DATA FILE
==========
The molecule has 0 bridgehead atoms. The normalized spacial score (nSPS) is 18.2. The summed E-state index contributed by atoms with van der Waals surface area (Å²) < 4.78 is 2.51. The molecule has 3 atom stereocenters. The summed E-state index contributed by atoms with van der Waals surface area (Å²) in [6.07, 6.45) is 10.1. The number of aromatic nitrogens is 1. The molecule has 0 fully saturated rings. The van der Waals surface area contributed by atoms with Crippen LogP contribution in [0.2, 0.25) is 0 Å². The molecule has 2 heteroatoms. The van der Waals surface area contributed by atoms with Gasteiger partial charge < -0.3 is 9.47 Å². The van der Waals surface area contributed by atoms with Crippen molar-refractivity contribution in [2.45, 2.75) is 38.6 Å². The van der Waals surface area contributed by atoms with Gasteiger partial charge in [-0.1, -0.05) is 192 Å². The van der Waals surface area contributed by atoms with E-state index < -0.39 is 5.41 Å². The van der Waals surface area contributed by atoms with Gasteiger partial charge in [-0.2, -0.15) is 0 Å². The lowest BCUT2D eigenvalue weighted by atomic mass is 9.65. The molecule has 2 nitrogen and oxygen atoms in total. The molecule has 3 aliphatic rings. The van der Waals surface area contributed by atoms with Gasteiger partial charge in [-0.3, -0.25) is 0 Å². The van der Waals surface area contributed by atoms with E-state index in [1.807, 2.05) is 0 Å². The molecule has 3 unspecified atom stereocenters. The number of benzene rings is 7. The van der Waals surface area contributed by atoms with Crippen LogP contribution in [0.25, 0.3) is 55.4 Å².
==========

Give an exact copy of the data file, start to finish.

The molecule has 0 bridgehead atoms. The normalized spacial score (nSPS) is 18.2. The summed E-state index contributed by atoms with van der Waals surface area (Å²) < 4.78 is 2.51. The molecule has 3 atom stereocenters. The summed E-state index contributed by atoms with van der Waals surface area (Å²) in [6.07, 6.45) is 10.1. The number of aromatic nitrogens is 1. The molecule has 0 fully saturated rings. The van der Waals surface area contributed by atoms with Crippen LogP contribution in [0.2, 0.25) is 0 Å². The molecule has 2 heteroatoms. The van der Waals surface area contributed by atoms with Gasteiger partial charge < -0.3 is 9.47 Å². The van der Waals surface area contributed by atoms with Crippen molar-refractivity contribution in [2.45, 2.75) is 38.6 Å². The van der Waals surface area contributed by atoms with Gasteiger partial charge in [-0.1, -0.05) is 192 Å². The van der Waals surface area contributed by atoms with E-state index < -0.39 is 5.41 Å². The van der Waals surface area contributed by atoms with Gasteiger partial charge in [-0.2, -0.15) is 0 Å². The lowest BCUT2D eigenvalue weighted by atomic mass is 9.65. The molecule has 2 nitrogen and oxygen atoms in total. The molecule has 3 aliphatic rings. The van der Waals surface area contributed by atoms with Gasteiger partial charge in [-0.3, -0.25) is 0 Å². The van der Waals surface area contributed by atoms with E-state index in [1.807, 2.05) is 0 Å². The molecule has 3 unspecified atom stereocenters. The number of benzene rings is 7. The van der Waals surface area contributed by atoms with Crippen LogP contribution in [0.25, 0.3) is 55.4 Å².